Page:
Using the sensitivity to the decay of English society acclaimed in his first novel (PIG, 1996), Cowan offers a companion view: This time, he offers the tale of a young couple facing parenthood in a crumbling house on a rough street in a city where urban blight holds particular menace for a grove of ancient trees on the Common. Ashley and Jay aren't married, but they've lived together long enough to buy a house and to feel at ease with the decision to go through with Jay's pregnancy. Ashley hates his teaching job anyway and is quite willing to share childrearing duties by shifting to half-time work. Jay cuts back at her job, too, but finds it harder to give up her part in the increasingly desperate protests of a group trying to stop a long-planned bypass road from going through the forest on the Common—especially since her activist sister has already become deeply involved. Being thrust into parenthood comes as a rude awakening for both Jay and Ashley, as Ashley chronicles in his frequent letters to a brother who's been trekking around the world in search of himself. Part of Ashley wishes he also were trekking, but, later, another part of him revels in the domestic bliss of watching his new daughter Maggie grow. Eventually, his decision to quit teaching altogether in order to let Jay go back to work full-time seems the right thing to do, and when he finally drops his opposition to her joining fully in the fight against the road (now escalated to an encampment in the trees and physical clashes), Ashley takes his own large step down a road offering answers to the nagging questions in his life. Not as poignant as PIG, but a more comprehensive appraisal of the fissures running deep and long through English life—from intimate family matters on through those of the larger community, and touching issues of personal identity as well as those of a nation.

Pub Date: Sept. 1, 1997

ISBN: 0-15-100265-7

Page Count: 256

Publisher: Harcourt

Review Posted Online: May 20, 2010

Kirkus Reviews Issue: July 1, 1997

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An enjoyable, cozy novel that touches on tough topics.


A group of strangers who live near each other in London become fast friends after writing their deepest secrets in a shared notebook.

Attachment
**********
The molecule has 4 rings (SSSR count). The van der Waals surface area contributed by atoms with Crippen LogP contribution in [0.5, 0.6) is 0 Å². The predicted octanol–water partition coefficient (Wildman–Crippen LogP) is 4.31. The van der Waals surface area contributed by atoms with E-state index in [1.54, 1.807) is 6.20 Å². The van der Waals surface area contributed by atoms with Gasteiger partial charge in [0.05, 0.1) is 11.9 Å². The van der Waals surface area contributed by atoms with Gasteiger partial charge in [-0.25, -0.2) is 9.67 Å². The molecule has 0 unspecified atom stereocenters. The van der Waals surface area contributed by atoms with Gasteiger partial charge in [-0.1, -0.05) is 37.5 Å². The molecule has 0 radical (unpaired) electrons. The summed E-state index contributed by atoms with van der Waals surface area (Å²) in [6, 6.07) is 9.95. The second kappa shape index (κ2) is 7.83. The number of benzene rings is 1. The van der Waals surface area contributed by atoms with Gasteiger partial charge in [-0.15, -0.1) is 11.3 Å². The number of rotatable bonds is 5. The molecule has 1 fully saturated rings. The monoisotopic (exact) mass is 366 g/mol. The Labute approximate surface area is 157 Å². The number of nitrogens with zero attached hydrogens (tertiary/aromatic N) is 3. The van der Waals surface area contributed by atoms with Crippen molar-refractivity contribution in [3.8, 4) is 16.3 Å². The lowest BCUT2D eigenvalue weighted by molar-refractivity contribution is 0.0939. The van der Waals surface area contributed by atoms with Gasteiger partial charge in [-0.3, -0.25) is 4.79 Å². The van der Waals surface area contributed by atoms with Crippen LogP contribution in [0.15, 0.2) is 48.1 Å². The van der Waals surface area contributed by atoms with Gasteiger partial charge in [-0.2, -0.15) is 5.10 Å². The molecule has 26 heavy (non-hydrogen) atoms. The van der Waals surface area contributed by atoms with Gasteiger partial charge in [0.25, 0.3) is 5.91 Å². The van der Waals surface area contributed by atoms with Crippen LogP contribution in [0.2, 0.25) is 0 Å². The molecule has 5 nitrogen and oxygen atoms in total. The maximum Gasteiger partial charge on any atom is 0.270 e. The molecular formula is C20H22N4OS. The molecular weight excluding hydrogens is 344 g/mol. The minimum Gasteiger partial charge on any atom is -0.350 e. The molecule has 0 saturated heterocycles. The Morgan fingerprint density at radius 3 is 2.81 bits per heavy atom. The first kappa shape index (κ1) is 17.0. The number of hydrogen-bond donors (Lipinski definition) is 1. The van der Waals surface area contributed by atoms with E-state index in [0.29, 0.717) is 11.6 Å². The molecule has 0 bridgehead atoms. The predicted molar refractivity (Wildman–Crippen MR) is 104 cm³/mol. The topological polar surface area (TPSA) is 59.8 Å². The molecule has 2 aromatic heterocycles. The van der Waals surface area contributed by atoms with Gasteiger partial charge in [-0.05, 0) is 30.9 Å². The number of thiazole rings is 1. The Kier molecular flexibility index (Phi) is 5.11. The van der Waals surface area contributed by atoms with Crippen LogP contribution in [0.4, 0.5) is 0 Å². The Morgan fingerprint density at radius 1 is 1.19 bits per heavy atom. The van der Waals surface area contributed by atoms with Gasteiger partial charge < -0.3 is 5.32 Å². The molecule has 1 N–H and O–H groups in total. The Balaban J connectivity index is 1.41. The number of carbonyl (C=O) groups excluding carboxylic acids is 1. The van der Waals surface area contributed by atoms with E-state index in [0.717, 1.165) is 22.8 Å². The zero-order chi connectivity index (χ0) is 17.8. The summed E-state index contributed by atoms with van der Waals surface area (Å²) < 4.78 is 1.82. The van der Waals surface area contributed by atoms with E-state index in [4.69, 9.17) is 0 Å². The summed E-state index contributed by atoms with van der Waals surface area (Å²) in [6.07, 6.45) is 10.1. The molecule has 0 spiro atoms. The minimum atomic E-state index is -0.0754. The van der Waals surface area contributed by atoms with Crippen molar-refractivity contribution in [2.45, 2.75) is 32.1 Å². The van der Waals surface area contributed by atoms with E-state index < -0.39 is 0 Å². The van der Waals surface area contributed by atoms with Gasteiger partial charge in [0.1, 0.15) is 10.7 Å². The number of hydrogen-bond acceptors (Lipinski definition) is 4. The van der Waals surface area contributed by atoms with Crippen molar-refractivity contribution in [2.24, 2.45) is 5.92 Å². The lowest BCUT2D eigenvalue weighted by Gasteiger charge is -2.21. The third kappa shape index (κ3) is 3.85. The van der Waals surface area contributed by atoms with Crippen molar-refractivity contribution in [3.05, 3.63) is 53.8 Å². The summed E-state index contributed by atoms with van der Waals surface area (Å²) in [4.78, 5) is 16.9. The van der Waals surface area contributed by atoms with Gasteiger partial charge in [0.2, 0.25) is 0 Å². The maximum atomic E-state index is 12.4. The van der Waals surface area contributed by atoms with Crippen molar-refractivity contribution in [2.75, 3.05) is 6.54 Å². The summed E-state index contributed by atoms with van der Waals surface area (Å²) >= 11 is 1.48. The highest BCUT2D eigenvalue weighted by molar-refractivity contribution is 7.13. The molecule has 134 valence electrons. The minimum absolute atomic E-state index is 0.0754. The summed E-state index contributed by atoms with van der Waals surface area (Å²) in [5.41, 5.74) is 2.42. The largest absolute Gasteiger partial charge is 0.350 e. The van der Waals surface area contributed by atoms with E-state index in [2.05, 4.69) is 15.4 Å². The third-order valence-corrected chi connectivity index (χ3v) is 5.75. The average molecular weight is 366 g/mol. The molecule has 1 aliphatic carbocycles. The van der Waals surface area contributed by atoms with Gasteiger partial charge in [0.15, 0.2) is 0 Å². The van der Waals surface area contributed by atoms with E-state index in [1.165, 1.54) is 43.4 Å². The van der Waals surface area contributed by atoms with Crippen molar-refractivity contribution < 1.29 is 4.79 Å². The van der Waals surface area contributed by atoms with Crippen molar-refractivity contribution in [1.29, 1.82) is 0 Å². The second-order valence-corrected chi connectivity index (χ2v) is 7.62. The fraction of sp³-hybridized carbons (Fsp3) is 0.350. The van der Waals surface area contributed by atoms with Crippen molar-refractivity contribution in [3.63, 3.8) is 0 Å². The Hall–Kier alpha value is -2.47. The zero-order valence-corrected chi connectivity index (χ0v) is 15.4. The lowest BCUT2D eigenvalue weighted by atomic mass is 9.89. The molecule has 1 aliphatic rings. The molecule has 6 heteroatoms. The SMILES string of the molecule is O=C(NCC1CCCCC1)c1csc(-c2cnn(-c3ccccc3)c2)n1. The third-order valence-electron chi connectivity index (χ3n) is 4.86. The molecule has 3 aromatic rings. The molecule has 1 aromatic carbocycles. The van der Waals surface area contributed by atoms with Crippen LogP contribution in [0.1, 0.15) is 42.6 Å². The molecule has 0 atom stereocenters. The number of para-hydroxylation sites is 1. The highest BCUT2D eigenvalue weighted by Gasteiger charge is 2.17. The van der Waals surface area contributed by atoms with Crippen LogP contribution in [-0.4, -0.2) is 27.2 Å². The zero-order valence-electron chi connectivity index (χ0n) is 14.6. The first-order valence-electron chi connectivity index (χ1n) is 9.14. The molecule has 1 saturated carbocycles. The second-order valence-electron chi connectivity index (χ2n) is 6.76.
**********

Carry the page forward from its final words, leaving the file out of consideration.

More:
Julian Jessop, a septuagenarian artist, is bone-crushingly lonely when he starts “The Authenticity Project”—as he titles a slim green notebook—and begins its first handwritten entry questioning how well people know each other in his tiny corner of London. After 15 years on his own mourning the loss of his beloved wife, he begins the project with the aim that whoever finds the little volume when he leaves it in a cafe will share their true self with their own entry and then pass the volume on to a stranger. The second person to share their inner selves in the notebook’s pages is Monica, 37, owner of a failing cafe and a former corporate lawyer who desperately wants to have a baby. From there the story unfolds, as the volume travels to Thailand and back to London, seemingly destined to fall only into the hands of people—an alcoholic drug addict, an Australian tourist, a social media influencer/new mother, etc.—who already live clustered together geographically. This is a glossy tale where difficulties and addictions appear and are overcome, where lies are told and then forgiven, where love is sought and found, and where truths, once spoken, can set you free. Secondary characters, including an interracial gay couple, appear with their own nuanced parts in the story. The message is strong, urging readers to get off their smartphones and social media and live in the real, authentic world—no chain stores or brands allowed here—making friends and forming a real-life community and support network. And is that really a bad thing?

An enjoyable, cozy novel that touches on tough topics.

Pub Date: Feb. 4, 2020

ISBN: 978-1-9848-7861-8

Page Count: 368

Publisher: Pamela Dorman/Viking

Review Posted Online: Oct. 27, 2019

Kirkus Reviews Issue: Nov. 15, 2019

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A strict report, worthy of sympathy.


A violent surfacing of adolescence (which has little in common with Tarkington's earlier, broadly comic, Seventeen) has a compulsive impact.

"Nobody big except me" is the dream world of Holden Caulfield and his first person story is down to the basic, drab English of the pre-collegiate. For Holden is now being bounced from fancy prep, and, after a vicious evening with hall- and roommates, heads for New York to try to keep his latest failure from his parents. He tries to have a wild evening (all he does is pay the check), is terrorized by the hotel elevator man and his on-call whore, has a date with a girl he likes—and hates, sees his 10 year old sister, Phoebe. He also visits a sympathetic English teacher after trying on a drunken session, and when he keeps his date with Phoebe, who turns up with her suitcase to join him on his flight, he heads home to a hospital siege. This is tender and true, and impossible, in its picture of the old hells of young boys, the lonesomeness and tentative attempts to be mature and secure, the awful block between youth and being grown-up, the fright and sickness that humans and their behavior cause the challenging, the dramatization of the big bang. It is a sorry little worm's view of the off-beat of adult pressure, of contemporary strictures and conformity, of sentiment….

A strict report, worthy of sympathy.

Pub Date: June 15, 1951

ISBN: 0316769177

Page Count: -

Publisher: Little, Brown

Review Posted Online: Nov. 2, 2011

Kirkus Reviews Issue: June 15, 1951

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